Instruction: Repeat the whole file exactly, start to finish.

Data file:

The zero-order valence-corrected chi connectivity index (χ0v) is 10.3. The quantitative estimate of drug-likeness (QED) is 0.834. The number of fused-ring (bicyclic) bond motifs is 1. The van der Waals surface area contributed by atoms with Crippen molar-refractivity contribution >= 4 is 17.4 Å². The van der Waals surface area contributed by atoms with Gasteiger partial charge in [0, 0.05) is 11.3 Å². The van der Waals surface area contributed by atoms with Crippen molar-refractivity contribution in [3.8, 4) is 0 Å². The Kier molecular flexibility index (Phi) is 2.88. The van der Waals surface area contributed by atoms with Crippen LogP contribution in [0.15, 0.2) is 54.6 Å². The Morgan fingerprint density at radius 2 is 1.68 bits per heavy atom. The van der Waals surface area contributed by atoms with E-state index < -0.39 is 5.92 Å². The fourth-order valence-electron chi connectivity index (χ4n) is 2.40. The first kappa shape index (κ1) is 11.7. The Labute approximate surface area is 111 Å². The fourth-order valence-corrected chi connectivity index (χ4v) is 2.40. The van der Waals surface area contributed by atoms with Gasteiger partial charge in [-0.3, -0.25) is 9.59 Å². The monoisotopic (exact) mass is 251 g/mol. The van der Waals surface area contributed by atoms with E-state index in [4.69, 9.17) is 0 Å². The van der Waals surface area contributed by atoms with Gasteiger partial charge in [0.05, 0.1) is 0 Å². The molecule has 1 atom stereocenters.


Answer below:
The zero-order valence-corrected chi connectivity index (χ0v) is 10.3. The quantitative estimate of drug-likeness (QED) is 0.834. The number of fused-ring (bicyclic) bond motifs is 1. The van der Waals surface area contributed by atoms with Crippen molar-refractivity contribution >= 4 is 17.4 Å². The van der Waals surface area contributed by atoms with Gasteiger partial charge in [0, 0.05) is 11.3 Å². The van der Waals surface area contributed by atoms with Crippen molar-refractivity contribution in [3.8, 4) is 0 Å². The Kier molecular flexibility index (Phi) is 2.88. The van der Waals surface area contributed by atoms with Crippen LogP contribution in [0.15, 0.2) is 54.6 Å². The Morgan fingerprint density at radius 2 is 1.68 bits per heavy atom. The van der Waals surface area contributed by atoms with E-state index < -0.39 is 5.92 Å². The fourth-order valence-electron chi connectivity index (χ4n) is 2.40. The first kappa shape index (κ1) is 11.7. The Labute approximate surface area is 111 Å². The fourth-order valence-corrected chi connectivity index (χ4v) is 2.40. The van der Waals surface area contributed by atoms with Gasteiger partial charge in [-0.3, -0.25) is 9.59 Å². The monoisotopic (exact) mass is 251 g/mol. The van der Waals surface area contributed by atoms with E-state index in [4.69, 9.17) is 0 Å². The van der Waals surface area contributed by atoms with Gasteiger partial charge in [0.05, 0.1) is 0 Å². The molecule has 1 atom stereocenters.